Elevating thoughts

(or: pensées de l'ascenseur)

Update (4.10.2008): The interactive story featured in this article has been declared the winner of the "Most Creative - Personal" category in the Flypaper contest.

In December 2006 we were planning to ride the Transsiberian Railroad from Moscow to Vladivostok. We arrived in Moscow on December 23rd, and were bound to leave the capital the following day. As we had instructed the travel agent to deliver the train tickets to the hotel, we expected to have a stroll through the city and a good night's sleep before boarding the train on Sunday 24th.

When we arrived at the hotel, the tickets were nowhere to be seen.

A couple of phonecalls later, it emerged that there was a bit of a mixup (really?), and that we could pick up the tickets - after the weekend of course. Missing our train in the process. Leaving us with an undesired weekend in Moscow (cold, holiday season, not much going on, that kind of thing).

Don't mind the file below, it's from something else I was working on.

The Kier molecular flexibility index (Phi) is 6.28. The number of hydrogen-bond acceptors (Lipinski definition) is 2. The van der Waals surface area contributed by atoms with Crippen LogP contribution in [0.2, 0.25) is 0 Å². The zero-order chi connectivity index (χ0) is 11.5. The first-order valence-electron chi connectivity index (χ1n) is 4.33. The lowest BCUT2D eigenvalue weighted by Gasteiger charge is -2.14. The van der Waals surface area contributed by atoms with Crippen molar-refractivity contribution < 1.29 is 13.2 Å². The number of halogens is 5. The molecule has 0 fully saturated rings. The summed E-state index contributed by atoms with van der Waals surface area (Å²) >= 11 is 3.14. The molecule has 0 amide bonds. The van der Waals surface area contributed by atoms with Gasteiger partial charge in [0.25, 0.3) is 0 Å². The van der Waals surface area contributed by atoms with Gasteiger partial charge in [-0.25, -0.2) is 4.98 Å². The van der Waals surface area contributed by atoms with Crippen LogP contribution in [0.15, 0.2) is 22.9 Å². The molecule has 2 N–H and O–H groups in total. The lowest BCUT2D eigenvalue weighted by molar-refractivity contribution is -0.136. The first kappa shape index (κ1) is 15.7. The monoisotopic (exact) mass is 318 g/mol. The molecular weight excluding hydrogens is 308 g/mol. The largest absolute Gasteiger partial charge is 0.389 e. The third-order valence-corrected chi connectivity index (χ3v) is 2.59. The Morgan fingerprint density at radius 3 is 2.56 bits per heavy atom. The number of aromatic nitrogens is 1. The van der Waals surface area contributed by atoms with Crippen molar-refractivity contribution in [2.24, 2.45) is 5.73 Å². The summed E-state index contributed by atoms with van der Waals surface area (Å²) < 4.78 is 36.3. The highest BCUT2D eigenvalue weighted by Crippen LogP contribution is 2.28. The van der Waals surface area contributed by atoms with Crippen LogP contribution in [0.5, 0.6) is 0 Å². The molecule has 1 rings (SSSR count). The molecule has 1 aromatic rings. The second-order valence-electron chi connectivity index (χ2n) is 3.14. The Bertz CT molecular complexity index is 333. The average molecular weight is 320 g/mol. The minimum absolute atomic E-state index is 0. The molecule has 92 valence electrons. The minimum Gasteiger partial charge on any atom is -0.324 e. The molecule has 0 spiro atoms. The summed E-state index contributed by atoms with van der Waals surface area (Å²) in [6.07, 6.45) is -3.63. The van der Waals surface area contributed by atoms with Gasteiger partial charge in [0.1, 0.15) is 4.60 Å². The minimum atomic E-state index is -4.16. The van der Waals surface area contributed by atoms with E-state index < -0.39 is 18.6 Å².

Thus we extended our stay in the Hotel Ukraina, one of the Seven Sisters; they were built in the 1950's in response to the American skyscrapers: massive neo-Gothic highrise buildings which remind of Fritz Lang's Metropolis.

Not a dwarf.

The Hotel Ukraina today is a strange mix of old Soviet style (pompous, glorious, impressive pieces of architecture) and post-Soviet characteristics (souvenir shops, advertisement, beautiful ladies "sitting in the lobby"). Especially the invasion of Christmas paraphernalia would make the commissioner of the Seven Sister cringe where he around to witness it.

A choirboy, once.


Between a bowl of borscht and a glas of small water we took to explore the vastness of the hotel; more precisely, we rode the elevators. Exciting? Hardly. Interesting? Very much so. Have a look for yourself:

Elevator and viewpoint images can be found here.

Thanks to Christian and Michel for artistic advice. Any remaining shortcomings are my own.

If you've read until here, please leave some feedback below.